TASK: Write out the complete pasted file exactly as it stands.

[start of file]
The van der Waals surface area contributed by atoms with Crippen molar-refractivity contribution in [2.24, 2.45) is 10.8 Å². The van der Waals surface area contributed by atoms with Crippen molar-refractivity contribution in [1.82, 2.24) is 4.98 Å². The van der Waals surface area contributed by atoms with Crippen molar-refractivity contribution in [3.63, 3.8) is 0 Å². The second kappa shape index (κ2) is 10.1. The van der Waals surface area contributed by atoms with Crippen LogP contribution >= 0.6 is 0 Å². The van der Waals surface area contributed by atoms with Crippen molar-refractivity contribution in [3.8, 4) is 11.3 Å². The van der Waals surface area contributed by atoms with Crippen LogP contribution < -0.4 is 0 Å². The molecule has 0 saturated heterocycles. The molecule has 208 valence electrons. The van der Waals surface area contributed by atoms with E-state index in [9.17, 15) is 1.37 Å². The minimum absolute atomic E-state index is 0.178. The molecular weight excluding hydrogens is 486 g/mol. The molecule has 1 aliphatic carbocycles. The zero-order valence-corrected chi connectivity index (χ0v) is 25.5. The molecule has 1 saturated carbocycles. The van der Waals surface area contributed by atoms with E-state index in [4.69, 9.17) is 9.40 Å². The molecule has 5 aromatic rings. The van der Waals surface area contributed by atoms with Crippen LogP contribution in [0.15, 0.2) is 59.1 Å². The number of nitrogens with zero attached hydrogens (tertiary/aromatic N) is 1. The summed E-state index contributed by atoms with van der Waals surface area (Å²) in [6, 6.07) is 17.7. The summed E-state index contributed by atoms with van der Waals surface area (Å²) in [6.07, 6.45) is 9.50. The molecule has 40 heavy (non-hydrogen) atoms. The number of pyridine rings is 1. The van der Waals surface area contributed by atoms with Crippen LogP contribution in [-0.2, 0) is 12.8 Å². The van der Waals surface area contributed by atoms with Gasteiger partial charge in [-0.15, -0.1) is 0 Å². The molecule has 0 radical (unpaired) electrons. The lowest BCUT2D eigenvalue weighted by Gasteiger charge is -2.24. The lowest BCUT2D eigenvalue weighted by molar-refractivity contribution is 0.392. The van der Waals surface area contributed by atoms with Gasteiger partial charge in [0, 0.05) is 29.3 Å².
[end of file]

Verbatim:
The van der Waals surface area contributed by atoms with Crippen molar-refractivity contribution in [2.24, 2.45) is 10.8 Å². The van der Waals surface area contributed by atoms with Crippen molar-refractivity contribution in [1.82, 2.24) is 4.98 Å². The van der Waals surface area contributed by atoms with Crippen molar-refractivity contribution in [3.63, 3.8) is 0 Å². The second kappa shape index (κ2) is 10.1. The van der Waals surface area contributed by atoms with Crippen LogP contribution >= 0.6 is 0 Å². The van der Waals surface area contributed by atoms with Crippen molar-refractivity contribution in [3.8, 4) is 11.3 Å². The van der Waals surface area contributed by atoms with Crippen LogP contribution < -0.4 is 0 Å². The molecule has 0 saturated heterocycles. The molecule has 208 valence electrons. The van der Waals surface area contributed by atoms with E-state index in [9.17, 15) is 1.37 Å². The minimum absolute atomic E-state index is 0.178. The molecular weight excluding hydrogens is 486 g/mol. The molecule has 1 aliphatic carbocycles. The zero-order valence-corrected chi connectivity index (χ0v) is 25.5. The molecule has 1 saturated carbocycles. The van der Waals surface area contributed by atoms with E-state index in [4.69, 9.17) is 9.40 Å². The molecule has 5 aromatic rings. The van der Waals surface area contributed by atoms with Crippen LogP contribution in [0.15, 0.2) is 59.1 Å². The number of nitrogens with zero attached hydrogens (tertiary/aromatic N) is 1. The summed E-state index contributed by atoms with van der Waals surface area (Å²) in [6, 6.07) is 17.7. The summed E-state index contributed by atoms with van der Waals surface area (Å²) in [6.07, 6.45) is 9.50. The molecule has 40 heavy (non-hydrogen) atoms. The number of pyridine rings is 1. The van der Waals surface area contributed by atoms with Crippen LogP contribution in [-0.2, 0) is 12.8 Å². The van der Waals surface area contributed by atoms with Gasteiger partial charge in [-0.15, -0.1) is 0 Å². The molecule has 0 radical (unpaired) electrons. The lowest BCUT2D eigenvalue weighted by Gasteiger charge is -2.24. The lowest BCUT2D eigenvalue weighted by molar-refractivity contribution is 0.392. The van der Waals surface area contributed by atoms with Gasteiger partial charge in [0, 0.05) is 29.3 Å².